Framing is a large and regular part of any builder’s daily work. And that means that ways to make this job more efficient are always welcome since efficiency can save time, materials, and potential headaches or framing failures down the road—all of which can prove costly for your business.
So, what are some helpful tips to make framing more efficient? The right tools are a good start, for one thing. We suggest the FASCO® (a BECK member) F70G Joist Hanger Nailer, which is a powerful tool that lets you drive fasteners when you’re hanging joists or other heavy-duty types of framing. Aside from that, there are a few other things you can do to make framing more efficient.
1. Make the Most of Bad Lumber
Every shipment of lumber comes with a few bad pieces. When you’re sorting a skid of 2x4s, you’ll find at least a couple that are warped, bowed, cracked, or waned.
When it comes to warped and cracked lumber, you can often recycle these pieces into shims or smaller chunks wherever needed around windows, doors, and so on. But what about waned lumber? Save these pieces for the spots you need to double up on studs. Put the waned edges so they’re facing the inside of the support, which gives you plenty of meat to drive in fasteners.
2. Consider the Other Specialists on the Job
One of the best ways to make framing more efficient? Work with the plumbers and electricians in mind. If they can get in and out quicker and easier, then that means you can get back to building faster.
To that end, put tie plates above studs where electricians and plumbers won’t need to bore through them. In future bathrooms, place studs so that plumbers can easily center the shower’s mixing valve. Put supports where finish workers will need to hang a medicine cabinet. Consider each room and what you can do to make the work easier for others on the job.
3. Perfectionism Belongs on the Scrap Pile
It’s a strange thing to say, but the truth is, when you’re building out a home’s framework, you’re not building a work of art. It needs to be solid and square—that’s the most important part.
But what about where aesthetics is concerned? You don’t need to worry if you’ve cut something a smidge too short, or if something is just off square. Chasing perfection will make the job take a lot longer.
4. Develop Processes
If you’ve ever worked on a factory floor or in an office, you know there is a documented process for everything. These are often called “quality standard operating procedures.”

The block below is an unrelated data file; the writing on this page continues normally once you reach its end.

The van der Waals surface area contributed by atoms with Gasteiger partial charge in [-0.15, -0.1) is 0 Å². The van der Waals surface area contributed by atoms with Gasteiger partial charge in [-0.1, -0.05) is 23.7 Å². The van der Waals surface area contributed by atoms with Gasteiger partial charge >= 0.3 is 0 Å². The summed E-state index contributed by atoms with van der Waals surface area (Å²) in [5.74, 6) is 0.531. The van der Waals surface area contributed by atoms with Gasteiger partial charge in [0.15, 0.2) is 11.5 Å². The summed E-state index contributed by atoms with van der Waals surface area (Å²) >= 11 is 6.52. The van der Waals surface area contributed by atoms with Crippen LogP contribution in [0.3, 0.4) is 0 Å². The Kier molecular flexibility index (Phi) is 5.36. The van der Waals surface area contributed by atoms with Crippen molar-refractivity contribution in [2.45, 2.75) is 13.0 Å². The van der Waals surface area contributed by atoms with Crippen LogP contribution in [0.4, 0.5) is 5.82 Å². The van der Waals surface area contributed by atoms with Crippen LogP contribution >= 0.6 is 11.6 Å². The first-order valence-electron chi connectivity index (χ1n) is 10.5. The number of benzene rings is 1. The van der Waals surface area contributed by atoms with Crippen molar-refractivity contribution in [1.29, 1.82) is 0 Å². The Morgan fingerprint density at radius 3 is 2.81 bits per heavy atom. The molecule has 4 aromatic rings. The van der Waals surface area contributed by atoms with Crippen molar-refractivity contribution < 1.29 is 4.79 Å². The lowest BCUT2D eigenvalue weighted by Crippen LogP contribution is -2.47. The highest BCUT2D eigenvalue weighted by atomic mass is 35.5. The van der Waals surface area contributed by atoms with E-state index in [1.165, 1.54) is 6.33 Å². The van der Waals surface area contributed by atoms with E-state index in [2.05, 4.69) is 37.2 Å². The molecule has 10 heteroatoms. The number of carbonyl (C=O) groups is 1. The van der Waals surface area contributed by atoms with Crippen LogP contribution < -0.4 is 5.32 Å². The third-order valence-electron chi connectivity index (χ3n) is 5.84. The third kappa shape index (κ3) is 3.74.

For contractors, it’s a bit different. Every job brings surprises, and no two structures—even with identical blueprints—will go together exactly the same. Thus, it’s hard to follow defined procedures.
Still, contractors can still benefit from adding something of a routine to their work. Look over past jobs to start developing a logical order for how to do the next jobs. Is it faster and more efficient to build wall assemblies on the ground, then raise them into place? Or easier to fasten your sill plates to the slab, then get the uprights in, and put in your top supports? These are the kinds of questions to ask when developing procedures that will make framing jobs more efficient.
5. Study Building Codes
Every contractor works in a specific area—and often, that means you’ll work under that area’s building codes. Get to know them by heart, and you’ll save yourself a lot of time in the long run by knowing which part of the code to check when you need answers for how to do something according to code.
Last, Invest in a Good Tool
We mentioned it above, but we’ll go into more detail here. Tools like the F70G Joist Hanger Nailer are a great way to make framing jobs more efficient. This powerful tool gives you a rubber comfort grip, which lets workers use it all day without excessive fatigue. Use it for metal connectors, roof joists, rafters, trusses, and more. The cordless design makes it easy to use even when you don’t yet have access to electricity—and the 5200-shot battery lets workers keep working even when the job runs long. click below to learn more about the F70G Joist Hanger Nailer.